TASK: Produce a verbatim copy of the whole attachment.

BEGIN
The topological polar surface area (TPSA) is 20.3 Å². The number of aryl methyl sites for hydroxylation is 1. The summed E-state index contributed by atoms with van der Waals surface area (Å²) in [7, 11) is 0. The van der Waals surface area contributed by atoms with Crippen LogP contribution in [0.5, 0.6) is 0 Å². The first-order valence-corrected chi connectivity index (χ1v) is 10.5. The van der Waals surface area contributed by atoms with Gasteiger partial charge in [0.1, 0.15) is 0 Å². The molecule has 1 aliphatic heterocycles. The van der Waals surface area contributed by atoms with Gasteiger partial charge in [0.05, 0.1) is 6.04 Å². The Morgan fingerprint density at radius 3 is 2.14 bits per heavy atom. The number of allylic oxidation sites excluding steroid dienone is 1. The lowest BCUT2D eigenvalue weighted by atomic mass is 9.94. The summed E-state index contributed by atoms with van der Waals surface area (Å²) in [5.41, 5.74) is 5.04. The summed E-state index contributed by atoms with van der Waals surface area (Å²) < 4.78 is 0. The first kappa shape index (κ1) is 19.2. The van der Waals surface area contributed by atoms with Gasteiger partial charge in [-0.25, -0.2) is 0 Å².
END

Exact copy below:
The topological polar surface area (TPSA) is 20.3 Å². The number of aryl methyl sites for hydroxylation is 1. The summed E-state index contributed by atoms with van der Waals surface area (Å²) in [7, 11) is 0. The van der Waals surface area contributed by atoms with Crippen LogP contribution in [0.5, 0.6) is 0 Å². The first-order valence-corrected chi connectivity index (χ1v) is 10.5. The van der Waals surface area contributed by atoms with Gasteiger partial charge in [0.1, 0.15) is 0 Å². The molecule has 1 aliphatic heterocycles. The van der Waals surface area contributed by atoms with Gasteiger partial charge in [0.05, 0.1) is 6.04 Å². The Morgan fingerprint density at radius 3 is 2.14 bits per heavy atom. The number of allylic oxidation sites excluding steroid dienone is 1. The lowest BCUT2D eigenvalue weighted by atomic mass is 9.94. The summed E-state index contributed by atoms with van der Waals surface area (Å²) in [5.41, 5.74) is 5.04. The summed E-state index contributed by atoms with van der Waals surface area (Å²) < 4.78 is 0. The first kappa shape index (κ1) is 19.2. The van der Waals surface area contributed by atoms with Gasteiger partial charge in [-0.25, -0.2) is 0 Å².